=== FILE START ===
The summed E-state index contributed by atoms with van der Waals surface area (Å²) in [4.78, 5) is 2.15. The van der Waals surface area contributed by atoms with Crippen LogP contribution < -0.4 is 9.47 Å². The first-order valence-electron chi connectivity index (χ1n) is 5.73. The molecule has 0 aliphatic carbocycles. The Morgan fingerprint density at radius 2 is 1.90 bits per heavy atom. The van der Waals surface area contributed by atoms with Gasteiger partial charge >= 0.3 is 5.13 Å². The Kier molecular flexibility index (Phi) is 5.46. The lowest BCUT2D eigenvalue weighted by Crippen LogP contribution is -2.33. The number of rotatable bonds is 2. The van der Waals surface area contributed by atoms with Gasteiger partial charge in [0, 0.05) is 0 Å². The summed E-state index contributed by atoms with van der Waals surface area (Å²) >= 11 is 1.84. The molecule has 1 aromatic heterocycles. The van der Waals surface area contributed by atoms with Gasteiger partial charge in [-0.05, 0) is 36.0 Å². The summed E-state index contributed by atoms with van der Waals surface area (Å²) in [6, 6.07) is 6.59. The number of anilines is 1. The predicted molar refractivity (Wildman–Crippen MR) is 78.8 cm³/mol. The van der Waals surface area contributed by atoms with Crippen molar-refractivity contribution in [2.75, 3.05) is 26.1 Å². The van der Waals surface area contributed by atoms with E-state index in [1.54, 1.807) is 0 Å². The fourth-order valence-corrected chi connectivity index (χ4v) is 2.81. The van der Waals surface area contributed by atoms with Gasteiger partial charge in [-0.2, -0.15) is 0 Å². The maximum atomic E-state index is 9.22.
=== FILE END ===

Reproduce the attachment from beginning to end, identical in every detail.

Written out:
The summed E-state index contributed by atoms with van der Waals surface area (Å²) in [4.78, 5) is 2.15. The van der Waals surface area contributed by atoms with Crippen LogP contribution < -0.4 is 9.47 Å². The first-order valence-electron chi connectivity index (χ1n) is 5.73. The molecule has 0 aliphatic carbocycles. The Morgan fingerprint density at radius 2 is 1.90 bits per heavy atom. The van der Waals surface area contributed by atoms with Gasteiger partial charge >= 0.3 is 5.13 Å². The Kier molecular flexibility index (Phi) is 5.46. The lowest BCUT2D eigenvalue weighted by Crippen LogP contribution is -2.33. The number of rotatable bonds is 2. The van der Waals surface area contributed by atoms with Gasteiger partial charge in [0, 0.05) is 0 Å². The summed E-state index contributed by atoms with van der Waals surface area (Å²) >= 11 is 1.84. The molecule has 1 aromatic heterocycles. The van der Waals surface area contributed by atoms with Gasteiger partial charge in [-0.05, 0) is 36.0 Å². The summed E-state index contributed by atoms with van der Waals surface area (Å²) in [6, 6.07) is 6.59. The number of anilines is 1. The predicted molar refractivity (Wildman–Crippen MR) is 78.8 cm³/mol. The van der Waals surface area contributed by atoms with Crippen molar-refractivity contribution in [2.75, 3.05) is 26.1 Å². The van der Waals surface area contributed by atoms with E-state index in [1.54, 1.807) is 0 Å². The fourth-order valence-corrected chi connectivity index (χ4v) is 2.81. The van der Waals surface area contributed by atoms with Gasteiger partial charge in [-0.2, -0.15) is 0 Å². The maximum atomic E-state index is 9.22.